China's factory activity weakest this year
Activity in China's biggest and mainly state-owned factories has hit the lowest point this year due to weak domestic demand.
China's purchasing managers index (PMI), which measures activity in factories, fell to 50.4 in May, official data showed.
It is the weakest reading this year. Analysts had forecast a reading of between 51.5 to 52.2.
Analysts said China may now stimulate the world's second-biggest economy.
"The data is so bad, and so clearly points to slowdown of growth momentum, that it will likely help convince policy makers that the economy needs more stimulus," said Dariusz Kowalczyk, of Credit Agricole CIB in Hong Kong.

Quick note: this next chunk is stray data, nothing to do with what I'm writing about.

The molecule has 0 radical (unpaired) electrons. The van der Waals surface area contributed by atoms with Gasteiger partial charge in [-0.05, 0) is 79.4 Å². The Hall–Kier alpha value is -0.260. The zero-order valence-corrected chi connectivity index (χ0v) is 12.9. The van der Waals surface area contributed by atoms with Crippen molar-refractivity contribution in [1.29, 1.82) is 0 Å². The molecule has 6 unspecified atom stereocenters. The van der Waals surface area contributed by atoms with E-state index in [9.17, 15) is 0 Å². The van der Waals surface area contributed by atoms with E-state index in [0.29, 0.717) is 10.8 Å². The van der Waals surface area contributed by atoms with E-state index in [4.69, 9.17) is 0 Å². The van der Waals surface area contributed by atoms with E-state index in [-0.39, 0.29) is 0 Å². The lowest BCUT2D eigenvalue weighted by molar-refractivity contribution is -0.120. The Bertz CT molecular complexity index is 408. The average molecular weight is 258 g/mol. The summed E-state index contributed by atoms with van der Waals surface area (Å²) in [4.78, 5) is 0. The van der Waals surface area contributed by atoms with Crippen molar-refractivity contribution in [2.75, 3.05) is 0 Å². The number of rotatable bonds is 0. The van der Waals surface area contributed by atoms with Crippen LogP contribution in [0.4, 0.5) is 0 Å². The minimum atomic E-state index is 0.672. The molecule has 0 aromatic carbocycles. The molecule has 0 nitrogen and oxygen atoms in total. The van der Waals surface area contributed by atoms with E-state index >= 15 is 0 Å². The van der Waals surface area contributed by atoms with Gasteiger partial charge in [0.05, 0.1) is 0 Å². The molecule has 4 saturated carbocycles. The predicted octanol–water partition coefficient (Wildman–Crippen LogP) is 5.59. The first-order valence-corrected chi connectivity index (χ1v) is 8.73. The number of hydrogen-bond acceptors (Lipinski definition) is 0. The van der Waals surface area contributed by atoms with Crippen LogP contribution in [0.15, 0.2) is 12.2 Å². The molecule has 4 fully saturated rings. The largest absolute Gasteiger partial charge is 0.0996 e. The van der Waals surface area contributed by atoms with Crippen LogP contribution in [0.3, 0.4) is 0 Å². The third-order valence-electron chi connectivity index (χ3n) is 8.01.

The PMI reading measures the level of activity in factories and takes into account various figures including new orders, output and backlog of orders.
An index number below 50 indicates a contraction in factory activity. China's PMI reading in April was 53.3, which was a 13-month high.
Mr Kowalczyk added that there were signs that future activity may continue to be sluggish.
"What's really worrying is new orders have started to shrink and inventories have started to build up at an unusually fast pace," said Mr Kowalczyk.
Other Chinese economic data for April was weaker than analysts expected and led to forecasts of growth being downgraded.
Investors' hopes that Beijing would deliver a new stimulus package to aid economic recovery were quashed early this week when the state-run news agency, Xinhua, reported that there was no large stimulus package in the pipeline.